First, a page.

By Todd Shields and Bloomberg
March 20, 2019

President Donald Trump named former airline executive Stephen Dickson to run the Federal Aviation Administration as the agency faces scrutiny for its role in approving the Boeing Co. 737 Max for service before two fatal crashes of the jetliner.

The FAA administrator job has been vacant since Michael Huerta, who had been appointed by President Barack Obama, stepped down in early 2018 at the end of his five-year term.

Dickson, who was senior vice president-flight operations for Delta Air Lines Inc., needs Senate confirmation before taking over the agency that oversees the aircraft industry and operates the world’s largest air-traffic system. Trump was said to have earlier considered his personal pilot, John Dunkin, for the post.

The arrival of Dickson would come at a trying time for the FAA. The U.S. Department of Transportation has asked for a wide-ranging review of how the agency and Boeing certified the 737 Max—the jet that’s been involved in two fatal accidents since October, including a crash in Ethiopia on March 10. The audit is separate from a criminal probe involving the Department of Justice.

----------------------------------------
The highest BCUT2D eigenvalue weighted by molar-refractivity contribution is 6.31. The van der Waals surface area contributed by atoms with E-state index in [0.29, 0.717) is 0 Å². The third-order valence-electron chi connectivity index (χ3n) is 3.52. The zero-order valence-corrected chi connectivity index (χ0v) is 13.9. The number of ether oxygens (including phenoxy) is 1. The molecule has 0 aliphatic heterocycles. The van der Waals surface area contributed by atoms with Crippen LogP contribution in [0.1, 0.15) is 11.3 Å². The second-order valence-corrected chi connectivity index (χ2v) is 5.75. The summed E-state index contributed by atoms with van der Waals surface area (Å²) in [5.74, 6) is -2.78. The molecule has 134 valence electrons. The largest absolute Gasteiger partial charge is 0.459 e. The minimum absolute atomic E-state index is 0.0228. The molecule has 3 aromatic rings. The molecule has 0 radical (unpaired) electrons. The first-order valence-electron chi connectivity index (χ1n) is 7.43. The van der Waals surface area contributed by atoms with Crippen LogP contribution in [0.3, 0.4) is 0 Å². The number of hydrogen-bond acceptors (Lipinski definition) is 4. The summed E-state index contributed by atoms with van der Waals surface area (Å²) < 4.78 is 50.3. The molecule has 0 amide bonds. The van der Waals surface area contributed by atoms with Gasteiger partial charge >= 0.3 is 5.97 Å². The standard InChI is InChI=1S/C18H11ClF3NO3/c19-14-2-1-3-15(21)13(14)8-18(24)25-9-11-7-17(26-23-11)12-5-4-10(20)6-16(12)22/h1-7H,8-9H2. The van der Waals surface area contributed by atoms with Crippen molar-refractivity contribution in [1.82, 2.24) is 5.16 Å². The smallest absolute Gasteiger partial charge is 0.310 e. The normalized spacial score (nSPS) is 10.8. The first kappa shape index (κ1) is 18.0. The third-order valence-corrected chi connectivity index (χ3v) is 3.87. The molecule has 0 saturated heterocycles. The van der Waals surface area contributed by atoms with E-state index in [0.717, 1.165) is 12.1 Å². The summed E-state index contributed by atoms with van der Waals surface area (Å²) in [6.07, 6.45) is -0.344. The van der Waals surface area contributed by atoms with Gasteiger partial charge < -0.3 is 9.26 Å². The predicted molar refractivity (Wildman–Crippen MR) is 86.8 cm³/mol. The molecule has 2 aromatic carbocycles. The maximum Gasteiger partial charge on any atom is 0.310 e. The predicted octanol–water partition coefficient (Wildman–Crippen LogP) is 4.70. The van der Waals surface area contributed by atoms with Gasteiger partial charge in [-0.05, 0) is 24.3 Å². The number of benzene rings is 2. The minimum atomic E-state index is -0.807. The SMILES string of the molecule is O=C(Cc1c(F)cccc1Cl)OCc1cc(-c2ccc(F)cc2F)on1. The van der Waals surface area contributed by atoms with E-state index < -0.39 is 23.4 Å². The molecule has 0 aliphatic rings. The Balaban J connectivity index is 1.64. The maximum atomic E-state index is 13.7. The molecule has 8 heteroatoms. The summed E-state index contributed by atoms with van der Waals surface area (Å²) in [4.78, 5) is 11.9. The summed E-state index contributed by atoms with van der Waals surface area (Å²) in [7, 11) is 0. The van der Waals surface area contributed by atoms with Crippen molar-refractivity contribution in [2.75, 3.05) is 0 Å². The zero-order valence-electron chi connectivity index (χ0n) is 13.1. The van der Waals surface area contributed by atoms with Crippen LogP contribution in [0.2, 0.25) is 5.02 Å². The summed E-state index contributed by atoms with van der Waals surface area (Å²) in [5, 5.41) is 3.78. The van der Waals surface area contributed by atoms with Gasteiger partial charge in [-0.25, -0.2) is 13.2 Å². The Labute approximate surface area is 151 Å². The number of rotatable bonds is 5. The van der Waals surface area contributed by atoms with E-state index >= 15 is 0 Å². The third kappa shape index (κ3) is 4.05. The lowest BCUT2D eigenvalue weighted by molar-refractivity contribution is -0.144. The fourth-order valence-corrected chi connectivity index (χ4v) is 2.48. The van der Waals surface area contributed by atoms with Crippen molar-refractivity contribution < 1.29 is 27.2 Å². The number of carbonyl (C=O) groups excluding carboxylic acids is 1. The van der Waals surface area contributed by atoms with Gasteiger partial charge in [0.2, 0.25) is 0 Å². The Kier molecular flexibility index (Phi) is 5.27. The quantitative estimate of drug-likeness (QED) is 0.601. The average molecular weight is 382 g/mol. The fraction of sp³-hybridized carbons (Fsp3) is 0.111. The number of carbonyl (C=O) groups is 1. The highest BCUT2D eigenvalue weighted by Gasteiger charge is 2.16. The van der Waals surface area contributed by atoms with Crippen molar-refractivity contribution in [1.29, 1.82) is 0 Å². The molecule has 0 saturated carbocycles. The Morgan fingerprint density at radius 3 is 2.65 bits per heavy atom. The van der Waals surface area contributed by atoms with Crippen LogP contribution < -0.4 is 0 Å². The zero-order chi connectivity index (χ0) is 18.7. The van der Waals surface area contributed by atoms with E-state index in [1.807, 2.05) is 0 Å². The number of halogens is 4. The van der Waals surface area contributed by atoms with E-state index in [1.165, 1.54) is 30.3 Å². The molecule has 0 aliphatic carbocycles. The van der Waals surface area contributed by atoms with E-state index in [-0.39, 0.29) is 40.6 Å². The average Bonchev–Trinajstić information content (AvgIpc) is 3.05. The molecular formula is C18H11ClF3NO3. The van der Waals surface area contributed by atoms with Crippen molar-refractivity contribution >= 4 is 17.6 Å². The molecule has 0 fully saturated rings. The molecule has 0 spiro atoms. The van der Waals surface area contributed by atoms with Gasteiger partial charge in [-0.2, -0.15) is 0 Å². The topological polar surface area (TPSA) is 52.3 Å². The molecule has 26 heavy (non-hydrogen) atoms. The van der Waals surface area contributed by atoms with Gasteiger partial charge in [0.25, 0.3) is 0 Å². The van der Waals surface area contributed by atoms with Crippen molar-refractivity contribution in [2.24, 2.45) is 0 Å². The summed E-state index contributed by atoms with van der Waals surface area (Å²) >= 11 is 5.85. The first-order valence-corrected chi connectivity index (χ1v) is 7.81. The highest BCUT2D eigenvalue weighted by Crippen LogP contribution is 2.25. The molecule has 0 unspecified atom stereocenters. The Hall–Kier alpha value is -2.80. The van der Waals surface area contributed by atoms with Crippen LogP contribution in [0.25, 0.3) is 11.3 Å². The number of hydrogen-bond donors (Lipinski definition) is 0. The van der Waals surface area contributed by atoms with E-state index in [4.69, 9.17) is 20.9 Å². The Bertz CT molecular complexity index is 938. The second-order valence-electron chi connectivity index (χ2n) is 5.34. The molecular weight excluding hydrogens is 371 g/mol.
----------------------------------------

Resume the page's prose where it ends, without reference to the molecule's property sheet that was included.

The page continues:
While at Delta, Dickson served in several posts advising the government on modernizing the air-traffic system, which will be one of his top responsibilities if he takes over control of FAA. The agency is in the process of a multibillion-dollar upgrade moving to satellite-based flight tracking and other computerized technology.

Dickson attended the Air Force Academy and was a fighter pilot before flying for Delta. He retired from the airline Oct. 1.

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